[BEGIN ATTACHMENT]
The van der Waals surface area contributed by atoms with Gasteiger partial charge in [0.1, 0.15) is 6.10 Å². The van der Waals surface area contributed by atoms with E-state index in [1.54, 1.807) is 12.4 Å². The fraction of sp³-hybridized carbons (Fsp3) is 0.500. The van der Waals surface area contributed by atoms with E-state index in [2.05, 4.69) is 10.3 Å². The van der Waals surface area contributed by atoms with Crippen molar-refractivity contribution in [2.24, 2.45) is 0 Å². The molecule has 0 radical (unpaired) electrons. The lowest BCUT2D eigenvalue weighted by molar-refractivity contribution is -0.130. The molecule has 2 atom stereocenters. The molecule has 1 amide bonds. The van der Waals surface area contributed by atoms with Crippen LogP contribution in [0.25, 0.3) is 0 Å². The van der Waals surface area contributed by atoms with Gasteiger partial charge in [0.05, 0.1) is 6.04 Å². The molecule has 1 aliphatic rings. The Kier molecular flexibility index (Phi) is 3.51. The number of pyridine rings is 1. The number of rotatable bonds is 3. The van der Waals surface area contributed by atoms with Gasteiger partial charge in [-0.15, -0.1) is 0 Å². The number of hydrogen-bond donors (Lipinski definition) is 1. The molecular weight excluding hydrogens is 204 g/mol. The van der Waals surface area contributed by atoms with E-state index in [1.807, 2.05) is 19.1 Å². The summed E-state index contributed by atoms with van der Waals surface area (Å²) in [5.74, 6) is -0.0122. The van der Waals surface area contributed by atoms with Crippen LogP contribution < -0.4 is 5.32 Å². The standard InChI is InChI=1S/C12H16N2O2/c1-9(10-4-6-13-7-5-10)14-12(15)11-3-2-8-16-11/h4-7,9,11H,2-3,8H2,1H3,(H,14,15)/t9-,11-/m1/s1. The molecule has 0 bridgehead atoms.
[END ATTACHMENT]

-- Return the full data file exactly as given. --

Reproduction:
The van der Waals surface area contributed by atoms with Gasteiger partial charge in [0.1, 0.15) is 6.10 Å². The van der Waals surface area contributed by atoms with E-state index in [1.54, 1.807) is 12.4 Å². The fraction of sp³-hybridized carbons (Fsp3) is 0.500. The van der Waals surface area contributed by atoms with E-state index in [2.05, 4.69) is 10.3 Å². The van der Waals surface area contributed by atoms with Crippen molar-refractivity contribution in [2.24, 2.45) is 0 Å². The molecule has 0 radical (unpaired) electrons. The lowest BCUT2D eigenvalue weighted by molar-refractivity contribution is -0.130. The molecule has 2 atom stereocenters. The molecule has 1 amide bonds. The van der Waals surface area contributed by atoms with Crippen LogP contribution in [0.25, 0.3) is 0 Å². The van der Waals surface area contributed by atoms with Gasteiger partial charge in [0.05, 0.1) is 6.04 Å². The molecule has 1 aliphatic rings. The Kier molecular flexibility index (Phi) is 3.51. The number of pyridine rings is 1. The number of rotatable bonds is 3. The van der Waals surface area contributed by atoms with Gasteiger partial charge in [-0.15, -0.1) is 0 Å². The number of hydrogen-bond donors (Lipinski definition) is 1. The molecular weight excluding hydrogens is 204 g/mol. The van der Waals surface area contributed by atoms with E-state index in [1.807, 2.05) is 19.1 Å². The summed E-state index contributed by atoms with van der Waals surface area (Å²) in [5.74, 6) is -0.0122. The van der Waals surface area contributed by atoms with Crippen LogP contribution < -0.4 is 5.32 Å². The standard InChI is InChI=1S/C12H16N2O2/c1-9(10-4-6-13-7-5-10)14-12(15)11-3-2-8-16-11/h4-7,9,11H,2-3,8H2,1H3,(H,14,15)/t9-,11-/m1/s1. The molecule has 0 bridgehead atoms.